Fall 2017

The Campus Buzz

A new selective in honeybee medicine is preparing veterinarians to work with beekeepers.

By Genevieve Rajewski

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“It was great to learn more about the whole food cycle,” said Erica Sheppard, V20. “Honeybees are critical for our plant crops.” Photo: Anna Miller

Veterinarian and assistant professor Emi Knafo, V08, knows just how tricky and frustrating keeping bees can be. Last year, the hive at her suburban home had thousands of thriving bees—until neighbors sprayed trees with pesticides. “I only knew what had happened because they warned me afterward to keep my dogs off the grass for 12 hours,” she said. When Knafo opened her hive, all the bees were dead.

Backyard beekeeping got even more complicated in January when the U.S. Food and Drug Administration put into effect the Veterinary Feed Directive. The regulations mandate that if antibiotics used in human medicine will be ingested by food-producing animals, the drugs will need to be prescribed by a veterinarian. As producers of honey, bees fall under the FDA directive, regardless of whether the insects are kept by a hobbyist or large commercial operation. The new rules seek to address agriculture’s role in limiting the rise of antibiotic-resistant bacteria, Knafo explained, as well as reduce antibiotic residues in honey and other foods that could harm unsuspecting consumers with allergies.

Bee keepers have long relied on several antibiotics common in human medicine to treat hives for diseases such as European foulbrood, a bacterial illness. Such bee antibiotics were once sold over the counter, but now these drugs will be available only once a veterinarian has conducted an exam to ensure they’re truly needed. “Veterinarians are going to have to go out to visit bees in the yard and actually open hives to inspect them,” Knafo said. And that’s a sea change that will likely confound both veterinarians and bee keepers, at least in the near future. “Finding a doctor for your bees is not as simple as finding one for your dog or cat,” said Rachael Bonoan, president of the Boston Area Beekeepers Association and a Tufts Ph.D. candidate in biology.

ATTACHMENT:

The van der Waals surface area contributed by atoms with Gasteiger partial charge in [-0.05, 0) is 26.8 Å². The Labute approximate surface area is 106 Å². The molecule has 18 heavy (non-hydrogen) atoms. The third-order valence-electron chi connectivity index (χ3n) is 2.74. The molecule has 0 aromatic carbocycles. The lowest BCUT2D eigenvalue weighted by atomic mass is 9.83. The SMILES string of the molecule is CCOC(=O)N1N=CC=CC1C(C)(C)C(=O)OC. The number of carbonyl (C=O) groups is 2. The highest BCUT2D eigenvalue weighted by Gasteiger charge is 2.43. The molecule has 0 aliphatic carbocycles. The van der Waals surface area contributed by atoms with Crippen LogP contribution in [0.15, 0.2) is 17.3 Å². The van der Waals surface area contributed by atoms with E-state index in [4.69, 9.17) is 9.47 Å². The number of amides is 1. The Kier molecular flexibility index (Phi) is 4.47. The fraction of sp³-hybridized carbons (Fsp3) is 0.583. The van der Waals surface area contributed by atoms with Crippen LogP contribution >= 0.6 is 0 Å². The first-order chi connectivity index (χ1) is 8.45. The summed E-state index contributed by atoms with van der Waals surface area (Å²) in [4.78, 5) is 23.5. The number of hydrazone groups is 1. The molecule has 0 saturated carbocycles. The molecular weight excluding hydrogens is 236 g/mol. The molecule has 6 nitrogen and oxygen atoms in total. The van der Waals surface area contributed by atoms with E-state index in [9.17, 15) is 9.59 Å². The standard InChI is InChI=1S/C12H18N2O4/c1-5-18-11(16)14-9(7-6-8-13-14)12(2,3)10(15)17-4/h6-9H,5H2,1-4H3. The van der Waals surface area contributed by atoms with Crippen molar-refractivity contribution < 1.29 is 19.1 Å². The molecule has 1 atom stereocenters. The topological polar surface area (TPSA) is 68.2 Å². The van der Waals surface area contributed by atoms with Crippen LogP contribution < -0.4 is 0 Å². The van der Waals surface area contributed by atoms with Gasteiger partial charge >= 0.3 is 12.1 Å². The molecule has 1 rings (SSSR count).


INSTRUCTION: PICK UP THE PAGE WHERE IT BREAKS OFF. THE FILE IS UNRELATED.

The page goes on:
Knafo—who learned beekeeping in high school alongside her mother—is trying to bridge that care and knowledge gap. In Cummings School’s new bee medicine selective, first offered last spring, Knafo and guest lecturers taught ten veterinary students about basic honeybee biology, equipment, how to assess a hive’s health, and proper care and handling of the bees. (Shortly after the new directive took effect, she led a continuing-education workshop for practicing veterinarians.) A field trip to the Massachusetts Department of Agriculture apiary in Amherst—where the state’s honeybee program inspectors conduct education, outreach, and research—allowed students to don some protective gear and put what they’d learned into actual practice.

Now, Knafo is expanding the course’s hands-on training. She’s using a Tufts Innovates grant to install five hives around campus, each with solar-powered wireless data loggers and a live video feed of the bees inside, plus a sixth portable hive with see-through Plexiglas sides for in-person observation. As the program develops, Knafo hopes to offer an introductory selective for first- and second-year students, with an advanced selective offered to third- and fourth-years.

Even without hives, the pilot course proved to be an inspiration, said William David Krucik, V20. “Thanks to the selective, I will be comfortable going out to homes to check out hives and consulting with our state’s great apiary inspectors,” Krucik said. “My housemates and I even started our own hive.”

Bee keepers looking for veterinarians to inspect and treat hives can find more information at beevets.com.

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A new selective in honeybee medicine is preparing veterinarians to work with beekeepers.